ELANA SCHERR: The epic battles of automotive history-- Corvette vs. 911, F-150 vs. Silverado, 3-Series vs. C-class, Camaro vs. Mustang. DAN EDMUNDS: And don't forget-- Honda Insight vs. Toyota Prius. [MUSIC PLAYING] ELANA SCHERR: These high mileage hybrids represent another iconic car pairing. DAN EDMUNDS: That's right. These are the longest-running names in the hybrid business because they're the ones that started it all. ELANA SCHERR: Today, we're going to figure out which of these two is right for you. DAN EDMUNDS: But before we get into that, remember to use Edmunds next time you're ready to buy a car, truck, or hybrid vehicle. And click Subscribe if you want to see more videos like this one. ELANA SCHERR: Also follow us on Instagram, Facebook, and Twitter. [MUSIC PLAYING] With EVs, plug-in hybrids, and standard hybrids on the market, it can get confusing knowing which car falls into which category. The Prius and the Insight we have here are standard hybrids-- no range anxiety or need for a home charger. These guys charge their own batteries. DAN EDMUNDS: And they can do that because they have electric motors paired with their gasoline engines. Those motors don't just move the car forward, they also generate electricity and slow the car each time you hit the brakes. And that's why hybrids get such great fuel economy. In fact, most deliver higher city mileage than highway mileage. So the Prius is actually a really nice place to sit if you're the driver. That didn't used to be the case-- at least for me. But this new generation that's been around the last couple of years, they lowered the seat, they made it height adjustable, and they improved the reach of the steering wheel. So it's a more normal driving position. I don't feel like I'm in a bus. Car's a little bit narrower than I might like, but certainly my headroom and leg room-- plenty of that. After that, the weirdness of the Prius starts to become apparent. For one, I've never been a fan of the centrally-mounted instruments. The other thing that always bugs me is this shifter here. It's so bad that they have to put a beeper in it in case you put it in reverse inadvertently. You couldn't tell otherwise. It's also got a park button and a park brake, which always gets people confused. But other than that, the climate control system is really easy to use. These are nice, big cup holders-- seat heaters are here. The stereo in this Prius doesn't have Apple CarPlay, but that's going to change in 2020. But you will lose the CD player, which is here now, and it won't be next year. Well, that's about it for the front. Elana, how are you doing in back? ELANA SCHERR: Actually, it's great back here. I mean, you're a tall dude, and I got plenty of space, lots of headroom, two USB ports, and cup holders. DAN EDMUNDS: Nice. Well, why don't you hop in the front and let's go for a drive? ELANA SCHERR: Do they have cup holders up there? DAN EDMUNDS: Oh yeah. ELANA SCHERR: I feel like the Prius is a really good example of a car where if you haven't been in one in a few years, your idea of what it's like to drive one is just totally wrong now. DAN EDMUNDS: Oh, absolutely. A couple of years ago, they redesigned the car completely, made it look a little bit more like a Dart. And in the process of doing that, they really improved it in a lot of ways, actually. Driving position here where I am is much better. And then the ride is also more refined and smoother because they've replaced the old twist beam suspension with a multi-leg setup. And that just makes the ride that much more pleasant. It also improves the handling, the steering is good. The main dynamic problem I have with it is the way the brakes feel. ELANA SCHERR: They feel very soft. It's not that they don't stop the car-- they will stop the car fine. But they feel-- what's the opposite of confident? Insecure. They have insecure feeling brakes. DAN EDMUNDS: What's going on is this kind of a brake by wire system. So when you press the pedal, you're really telling the computer you want to slow down. And it's looking at how hard and how far you press the pedal and kind of determining how much stopping power to give you. And then it decides well, I'll use the magnetism of the electric motor or I'll use the friction brakes or maybe both together. And so as a result, you're not really pushing on a master cylinder like you are in every other car. Now, all electrified cars-- electric cars, hybrids, plug-in hybrids-- they all have brakes like this. But for some reason, the Prius has just never gotten any better from what they landed with about 20 years ago when the car came out. And the biggest thing for me is when you back out of a parking space, because you're trying to just kind of lightly dab the brakes and they're a little too grabby at that point. And it just doesn't feel right. ELANA SCHERR: Yeah, it would be hard to stage this car for a dragster. Speaking of dragsters, my feelings about the Prius are always like, oh my god, it's the slowest car you can buy. And that is not true anymore. DAN EDMUNDS: No. It's no problem when you want to merge onto a freeway or past somebody. I mean, it's not a speed demon, but it certainly has enough power to get out of its own way. ELANA SCHERR: Well, and then we took these cars all the way up in the mountains because we wanted to be surrounded by trees because we're eco conscious. We're saving gas. We're saving the environment. DAN EDMUNDS: And we like trees. ELANA SCHERR: And we like trees. And we had some serious hills to get up here, and the Prius seemed like it had no problem doing that. DAN EDMUNDS: Right. And in the past, a Prius might have made a lot of noise as the continuously variable transmission spun up the engine. But now they've got more sound insulation, and it's not nearly as noticeable as it has been in the past. On coarse roads like this one, you'll hear a little bit of road noise because these are low-rolling resistance tires and they're kind of skinny. And there's just only so much they can get a tire to do when they're trying to maximize them for fuel economy. ELANA SCHERR: Something that we're seeing in pretty much all new cars is all these different changeable modes, right? Because you're no longer stuck just with however the car was designed originally, because there's computers controlling everything. So when you're in a performance car, a lot of times they have modes like comfortable driving, semi-sporty driving, and then hardcore track driving. When you're in EVs and hybrid, it's almost the opposite. The different modes are not to be more power usually, they're sort of more efficient. DAN EDMUNDS: Yeah, exactly. In this car, you've got the normal mode, which is just fine. You can get the rated fuel economy. In fact, we've had 48 miles per gallon on the way here without really trying very hard. But there is an eco button, and it really just kind of helps by making the throttle a little deader-- in case you're a lead foot, maybe it helps you out-- ELANA SCHERR: Was that directed at me? DAN EDMUNDS: If you can't help yourself. ELANA SCHERR: Was that, like, very pointedly directed at me? DAN EDMUNDS: I didn't say-- ELANA SCHERR: You looked at me. DAN EDMUNDS: I said you in a kind of a more general sense. It wasn't you. ELANA SCHERR: Yeah, it was me. DAN EDMUNDS: Yeah. Anyhow, that also turned down the air conditioner a little bit. And on the other end of it, there is a power mode which will use more fuel but will help make it a little bit more responsive. But really, this car is just fine in normal mode. You really don't get a lot for either of those other two modes. Now, there is another mode, an EV button is here. And if you're going slow enough, you can cruise along a little ways in electric mode. But it isn't really anything you can do for any distance. ELANA SCHERR: Is that mostly for light coming quietly into a neighborhood or tooling around a parking lot? Or is it kind of just a for show thing? DAN EDMUNDS: It's one of those things where it feels like something you can amaze your friends with, but it's not enough to actually go anywhere in that mode. And if you get on the throttle at all and ask the car to accelerate even a little bit, it pops out of that mode right away. ELANA SCHERR: This is a really pretty road, and it's also a very curvy road. DAN EDMUNDS: Yes. ELANA SCHERR: So you're behind the wheel right now, what do you feel? DAN EDMUNDS: The steering feels pretty good. It weights up in corners. The car follows the line I want it to go on. There's no surprises there. It doesn't feel like it's going to be affected by bumps that I might hit in the middle of the corners. And that's partially helped by the rear suspension, which is a lot more compliant than it has been in the past. It's just really easy to drive on this road and actually a little bit of fun. ELANA SCHERR: Yeah, I was surprised because the design of the car, it looks kind of top heavy. But of course, it isn't. DAN EDMUNDS: Right. Well, one of the benefits of the lower seating position is you don't move as much when the car rolls in corners. And the car doesn't roll as much in corners because the center of gravity isn't as high. ELANA SCHERR: They put better tires on them now too, right? The very early ones had these kind of very hard, super low-friction tires. I felt like they didn't have a great grip. DAN EDMUNDS: Well, these are still low-rolling resistance tires, but the technology that goes into low rolling resistance tires has been improving for 20, 25 years. And so the tires that we have today can provide more grip. ELANA SCHERR: Dan, I think you and I have the same major complaint about the Prius. All right, say it on three-- ready-- one, two, three-- DAN EDMUNDS: The shifter. ELANA SCHERR: The center console-- oh. DAN EDMUNDS: What? No actually, I agree with you. ELANA SCHERR: I agree with you. DAN EDMUNDS: Yeah, they're both a little bit weird. I mean, the shifter in the Prius started out weird when they first introduced the car. It's so weird that they have to have a beeper inside the car when you're in reverse to let you know that you are in reverse because if you look at the lever, you won't be able to tell. Woo, corners. The center display is, well, it's in the center. And it's just not where I want to look. I want to look straight ahead at the road. Right here inside the steering wheel's where I expect the instruments to be. And they're just not there. ELANA SCHERR: Well, OK, to be totally fair, people like a little quirk in a car. DAN EDMUNDS: Well, that's true. ELANA SCHERR: I could get used to the information being in the center console. Even the Mercedes A-class and stuff is starting to have these big, long displays that go all the way across the dash. So obviously we as humans can get used to that. But they didn't do anything with the blank space behind the steering wheel. It's just this sad, blank piece of plastic. It just seems like such a design fail to me. DAN EDMUNDS: If I have to give it one positive point, it's because if your eyes don't focus as well as they used to, it's further away than it would be if it was right here. And that makes it easier to keep in focus. So I can just see it. ELANA SCHERR: That's a stretch. That's a stretch, Dan. DAN EDMUNDS: Is it? ELANA SCHERR: I think that's a stretch. DAN EDMUNDS: Talk to me in 10 years-- maybe 20. ELANA SCHERR: I will say, though, that the graphics that tell you how you're doing and what's recharging what and how full your battery is are a super fun game. And I understand why so many Prius drivers are doing weird braking things and driving slow in front of you, because they're recharging their batteries and they're watching it happen in real time. And it is kind of addictive. DAN EDMUNDS: Yeah, the highest I've ever scored is 93 out of 100, and I don't know how to get to 100. ELANA SCHERR: I really enjoy getting into the Insight. First of all, it's a very friendly car. It makes a sweet humming sound when it's in the electric mode. And when you first get into the car when you have the key-- even before you turn it on-- it sort of plays you this little song like it's happy to see you. So I feel affectionate towards it. It doesn't hurt that it looks great too. I mean, I like it for its personality, but also it's got good looks. The materials are nice and they're interesting. Some of that is because we are in the touring tram, and so the power leather seats are something that you do pay for. But I think they're worth it. Everything is laid out nicely in the Insight. I know exactly how to work it even if I've never been in one before. It has a kind of funky push button shifter, but unlike some of the other cars with their very strange shifters, it's real obvious what you press to get what gear you need and also what gear you're in. I mean, it lights up. I do have one complaint about the shifter-- this is only going to be relevant to those of you who do this-- which is that the park button is really skinny, and I keep hitting my nail on it. And I'm kind of worried I'm going to break one. So Honda designers, hear me out. Think of the manicures. Another thing that's great about the interior is that it's all very adjustable. First of all, nice, big phone pad. You can fit a lot of different models in it. And the USB ports are right up next to where you're going to put the phone so you don't end up with a cord that's running all the way across your console. There's also a 12-volt outlet. Your different driving modes-- very clear, very obvious. There's cup holders in the console. It also slides back, and you can fit a giant Big Gulp. This armrest also slides back. So if like me you're short, you have your seat far forward, you can move the armrest far forward. And if you are Dan and you are tall, you can move the armrest back. And then you've got a console underneath. Very smart. Honda always does a good job with storage in the interior. Gauge clusters nice and clear, and you've got a nice infotainment screen. It's big, it's very clear, it has all these nice, physical buttons that run down it and a volume knob. And it works very well. But if you don't want to use it, you don't have to, because Apple CarPlay and Android Auto are both supported. Because of the push button shifter, there's a lot of room up here in the front seat. But I don't know if Dan's going to say the same thing about the backseat. Dan? DAN EDMUNDS: Actually, it's pretty spacious back here. I've got plenty of leg room. It's nice and wide. My hair touches the roof just a little bit, but I'm 6 foot 2. So this is pretty decent. I could spend a lot of time back here. ELANA SCHERR: Unless you needed to charge a phone. DAN EDMUNDS: Oh right. There are no USB ports back here. This is the touring, right? ELANA SCHERR: Why don't you get in the front seat? You can charge up here. DAN EDMUNDS: OK. ELANA SCHERR: Dan, I'm hoping that this next drive gives us some insight into which one we like better. DAN EDMUNDS: I see what you did. ELANA SCHERR: I did that. DAN EDMUNDS: The Prius has certainly changed, but it's still following the same path it established when it was new. But the insight has really had a lot of twists and turns. It started out as a really weird little car that's still beloved by people who own them. And then it turned into something that tried to be a Prius. And now-- ELANA SCHERR: It looks like a regular civic. DAN EDMUNDS: Yeah exactly, just with a more premium interior and a little bit less of a boy racer exterior. ELANA SCHERR: Hey, nothing against boy racers. DAN EDMUNDS: No. So how is this driving? I mean, it feels a little bit different than the Prius. ELANA SCHERR: I think the Prius feels a little bit more powerful. This engine seems to be working a little harder to make us move-- or at least it's making more noise about what it's doing. DAN EDMUNDS: It sounds like it's working harder, yeah. I don't know if it is. ELANA SCHERR: I mean, it isn't like it's not getting us up the hill. And if I'm not satisfied with it in the normal mode, I can put it in a sport mode and it does give me sort of a little more throttle response then so I don't have to floor it. DAN EDMUNDS: Right. This car feels like a real sedan. How does it drive? ELANA SCHERR: It drives like a real sedan. Actually, I think in some cases it drives better than what you'd expect from a real sedan, because it's kind of got that nice, low center of gravity. And you do feel that when you're going around corners because it doesn't feel tippy. I mean, the whole car is a little bit longer and wider than it used to be. And it's longer and wider than the Prius. DAN EDMUNDS: I mean, this looks and feels like a premium Civic not the kind of hybrid that the Insight used to be, which was a wannabe Prius. ELANA SCHERR: Well that's exactly what it is. It shares a lot of its underpinnings with the Civic. And it looks like a Civic. It's basically the Civic hybrid but with a fancy name. DAN EDMUNDS: What? I couldn't hear you about that engine there. ELANA SCHERR: Oh I know. How would you describe that sound? Sad cow? Haunted house? DAN EDMUNDS: Yeah there's some of that. It sounds like it's complaining, but it's doing the job. I think it's just not as much sound insulation or something. You seem to be getting around these corners really easily. I see a smile on your face. ELANA SCHERR: It's actually pretty fun. This is a beautiful road. And to be able to take a car like this up here without worrying about the range or where I'm going to plug it in to charge it is kind of the whole point of getting a hybrid. DAN EDMUNDS: Exactly. Yeah, and it's interesting how these cars have such different approaches but they end up in the same place as far as fuel economy. They're both rated at about 52 MPG combined, which is outstanding. ELANA SCHERR: Yeah it's crazy. You think about how just 20 years ago a car that was getting that much would be full-on science fiction. DAN EDMUNDS: And really dinky. ELANA SCHERR: One of the things that I really like about driving the insight is the seats are so comfortable. DAN EDMUNDS: Right? ELANA SCHERR: Oh my god. We've been on a long drive for this shoot, and I have not wanted to get out of this car. DAN EDMUNDS: Power leather-- we are on the touring, so it has some of those bells and whistles. ELANA SCHERR: Yeah, I think you give up 2 or 3 MPG to get power seats and this fancy moonroof. DAN EDMUNDS: Yeah. The 52 MPG is the LX and the EX not the touring. ELANA SCHERR: But it's still very affordable, even in the touring trim. DAN EDMUNDS: Oh absolutely. I mean, yeah, you don't have to pay a lot of money to save money on gas. ELANA SCHERR: Which you used to. I mean, that is an incredible thing about the new hybrids. It used to be you were kind of doing it to make a point. You weren't really going to drive the car for as many years as you would need to make up how much more expensive it was than just getting a gasoline engine. But nowadays, they're really affordable. It's also not a forced look anymore. And that, I think, is what the Insight gives you over the Prius. You don't have to kind of join a community of hybrid people. You can just have a nice car that's a hybrid. DAN EDMUNDS: Right. The Prius is a little bit more like a tattoo in that regard. Everybody knows what you're in. ELANA SCHERR: So really when you're thinking about the two cars together, it isn't like a one is a better approach than the other, it's just that they're so different they really give you an option. DAN EDMUNDS: Right. Even though they're two different approaches, they're pretty much the same fuel economy. ELANA SCHERR: Which is interesting, because they don't drive the same. DAN EDMUNDS: Right. ELANA SCHERR: They're very different. So, Dan, which of these would you take home? DAN EDMUNDS: Oh, it's a close call. I like them both and there's things I don't like about them both-- the noise in the Insight and the brake pedal feel of the Prius, but those two things kind of cancel each other out. And in the end for me, it's the Insight, because it's the bigger, more mature car that I could see myself driving every day. ELANA SCHERR: I've got to go with you, Dan. I would also choose the Insight because I'm extremely shallow and I think it's prettier. DAN EDMUNDS: Yeah, it is prettier. ELANA SCHERR: But seriously, in the end, it was so close. I did not expect it to be so close, but both cars were really pretty nice to drive and they would both be extremely useful as day lays. I think that the Prius might win out in terms of being more family friendly, because it's available with all-wheel drive and that hatchback. It just has a little bit more room for everybody. But the Insight looks so much better. DAN EDMUNDS: Oh yeah. Absolutely. And that reminds me in the past cars like this, you had to give up a lot to get high fuel economy. But that's not true anymore. Each of these is a great daily driver. You can't go wrong with either one. But in the end, the Insight is higher ranked on the Edmunds rankings. It's got the number one spot. ELANA SCHERR: So get out there, save some money on gas, and figure out what you're going to spend it on. [MUSIC PLAYING]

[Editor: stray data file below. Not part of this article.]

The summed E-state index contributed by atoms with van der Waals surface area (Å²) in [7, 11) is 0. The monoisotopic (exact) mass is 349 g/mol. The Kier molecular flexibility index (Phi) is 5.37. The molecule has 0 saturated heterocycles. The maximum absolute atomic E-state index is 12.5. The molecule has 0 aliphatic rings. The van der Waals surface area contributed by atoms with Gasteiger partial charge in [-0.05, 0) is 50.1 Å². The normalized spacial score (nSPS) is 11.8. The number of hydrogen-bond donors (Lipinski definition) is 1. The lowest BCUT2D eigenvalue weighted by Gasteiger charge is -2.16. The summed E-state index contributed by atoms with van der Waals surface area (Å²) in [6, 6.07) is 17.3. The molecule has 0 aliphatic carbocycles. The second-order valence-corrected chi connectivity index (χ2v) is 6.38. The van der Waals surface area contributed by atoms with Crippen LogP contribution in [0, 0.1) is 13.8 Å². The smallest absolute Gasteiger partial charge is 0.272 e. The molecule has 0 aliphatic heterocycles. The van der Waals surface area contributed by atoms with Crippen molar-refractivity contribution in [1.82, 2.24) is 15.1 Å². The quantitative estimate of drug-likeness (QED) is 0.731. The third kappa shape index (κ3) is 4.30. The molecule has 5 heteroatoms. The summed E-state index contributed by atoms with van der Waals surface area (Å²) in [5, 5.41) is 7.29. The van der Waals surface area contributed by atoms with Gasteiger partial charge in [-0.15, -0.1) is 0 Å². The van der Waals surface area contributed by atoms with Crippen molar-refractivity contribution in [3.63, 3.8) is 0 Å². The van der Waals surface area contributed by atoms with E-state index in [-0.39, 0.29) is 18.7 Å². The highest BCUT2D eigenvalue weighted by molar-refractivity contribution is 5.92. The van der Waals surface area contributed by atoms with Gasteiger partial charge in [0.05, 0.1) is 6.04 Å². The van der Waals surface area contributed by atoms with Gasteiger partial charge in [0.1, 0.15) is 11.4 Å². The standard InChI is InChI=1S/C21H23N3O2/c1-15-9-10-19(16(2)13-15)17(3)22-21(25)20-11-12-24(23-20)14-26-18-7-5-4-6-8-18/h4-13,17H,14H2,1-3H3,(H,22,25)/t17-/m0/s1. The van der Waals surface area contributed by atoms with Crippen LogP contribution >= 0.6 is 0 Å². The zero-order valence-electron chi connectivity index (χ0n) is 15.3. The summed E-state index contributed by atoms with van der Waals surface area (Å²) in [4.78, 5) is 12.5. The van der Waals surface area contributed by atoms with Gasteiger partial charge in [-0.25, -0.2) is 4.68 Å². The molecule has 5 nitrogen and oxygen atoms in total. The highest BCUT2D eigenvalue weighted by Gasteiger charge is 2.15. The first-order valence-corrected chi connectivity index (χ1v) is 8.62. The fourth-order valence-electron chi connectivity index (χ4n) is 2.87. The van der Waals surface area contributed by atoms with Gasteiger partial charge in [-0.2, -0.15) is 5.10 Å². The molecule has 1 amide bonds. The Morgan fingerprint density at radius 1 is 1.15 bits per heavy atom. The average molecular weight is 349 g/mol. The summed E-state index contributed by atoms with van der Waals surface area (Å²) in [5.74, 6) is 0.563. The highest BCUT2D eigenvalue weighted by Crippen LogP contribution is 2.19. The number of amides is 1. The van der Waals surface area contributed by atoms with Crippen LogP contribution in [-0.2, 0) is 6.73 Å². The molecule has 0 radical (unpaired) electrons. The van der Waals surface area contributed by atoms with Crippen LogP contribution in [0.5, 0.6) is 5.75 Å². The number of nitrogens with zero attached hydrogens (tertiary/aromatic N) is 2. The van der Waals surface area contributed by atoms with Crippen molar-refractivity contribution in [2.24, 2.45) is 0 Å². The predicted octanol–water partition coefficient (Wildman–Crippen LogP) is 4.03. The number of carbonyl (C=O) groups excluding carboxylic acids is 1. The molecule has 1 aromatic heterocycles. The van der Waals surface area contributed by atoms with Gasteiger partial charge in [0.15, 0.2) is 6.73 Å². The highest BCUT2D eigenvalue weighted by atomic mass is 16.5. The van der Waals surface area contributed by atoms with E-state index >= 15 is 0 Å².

2019 Honda Insight vs. 2019 Toyota Prius -- Hybrid Comparison Battle